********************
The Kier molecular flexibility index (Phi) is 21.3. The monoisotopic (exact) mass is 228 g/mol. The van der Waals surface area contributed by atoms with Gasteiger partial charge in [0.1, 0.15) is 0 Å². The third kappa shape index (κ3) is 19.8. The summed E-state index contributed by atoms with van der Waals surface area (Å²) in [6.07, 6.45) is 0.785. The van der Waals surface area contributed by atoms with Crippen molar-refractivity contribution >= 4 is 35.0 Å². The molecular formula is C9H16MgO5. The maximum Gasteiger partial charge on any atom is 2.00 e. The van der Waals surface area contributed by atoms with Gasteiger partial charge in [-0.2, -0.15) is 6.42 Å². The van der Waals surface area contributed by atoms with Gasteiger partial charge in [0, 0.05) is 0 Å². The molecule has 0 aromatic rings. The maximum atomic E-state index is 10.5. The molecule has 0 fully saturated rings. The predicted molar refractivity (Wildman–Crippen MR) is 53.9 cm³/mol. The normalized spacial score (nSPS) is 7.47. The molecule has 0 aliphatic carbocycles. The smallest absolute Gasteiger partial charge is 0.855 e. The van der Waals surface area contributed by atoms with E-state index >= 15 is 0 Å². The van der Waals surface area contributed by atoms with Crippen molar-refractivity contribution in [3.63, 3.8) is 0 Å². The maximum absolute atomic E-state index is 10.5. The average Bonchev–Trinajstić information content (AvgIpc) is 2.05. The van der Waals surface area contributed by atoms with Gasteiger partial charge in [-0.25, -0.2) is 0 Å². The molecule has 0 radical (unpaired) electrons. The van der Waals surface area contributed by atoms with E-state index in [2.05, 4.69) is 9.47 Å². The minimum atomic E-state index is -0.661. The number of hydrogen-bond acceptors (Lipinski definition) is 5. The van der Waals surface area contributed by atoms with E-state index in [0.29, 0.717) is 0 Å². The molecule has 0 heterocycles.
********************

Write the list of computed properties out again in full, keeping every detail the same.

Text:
The Kier molecular flexibility index (Phi) is 21.3. The monoisotopic (exact) mass is 228 g/mol. The van der Waals surface area contributed by atoms with Gasteiger partial charge in [0.1, 0.15) is 0 Å². The third kappa shape index (κ3) is 19.8. The summed E-state index contributed by atoms with van der Waals surface area (Å²) in [6.07, 6.45) is 0.785. The van der Waals surface area contributed by atoms with Crippen molar-refractivity contribution >= 4 is 35.0 Å². The molecular formula is C9H16MgO5. The maximum Gasteiger partial charge on any atom is 2.00 e. The van der Waals surface area contributed by atoms with Gasteiger partial charge in [-0.2, -0.15) is 6.42 Å². The van der Waals surface area contributed by atoms with Gasteiger partial charge in [0, 0.05) is 0 Å². The molecule has 0 aromatic rings. The maximum atomic E-state index is 10.5. The molecule has 0 fully saturated rings. The predicted molar refractivity (Wildman–Crippen MR) is 53.9 cm³/mol. The normalized spacial score (nSPS) is 7.47. The molecule has 0 aliphatic carbocycles. The smallest absolute Gasteiger partial charge is 0.855 e. The van der Waals surface area contributed by atoms with E-state index >= 15 is 0 Å². The van der Waals surface area contributed by atoms with Crippen molar-refractivity contribution in [3.63, 3.8) is 0 Å². The maximum absolute atomic E-state index is 10.5. The average Bonchev–Trinajstić information content (AvgIpc) is 2.05. The van der Waals surface area contributed by atoms with Gasteiger partial charge in [-0.25, -0.2) is 0 Å². The molecule has 0 radical (unpaired) electrons. The van der Waals surface area contributed by atoms with E-state index in [2.05, 4.69) is 9.47 Å². The minimum atomic E-state index is -0.661. The number of hydrogen-bond acceptors (Lipinski definition) is 5. The van der Waals surface area contributed by atoms with E-state index in [0.29, 0.717) is 0 Å². The molecule has 0 heterocycles.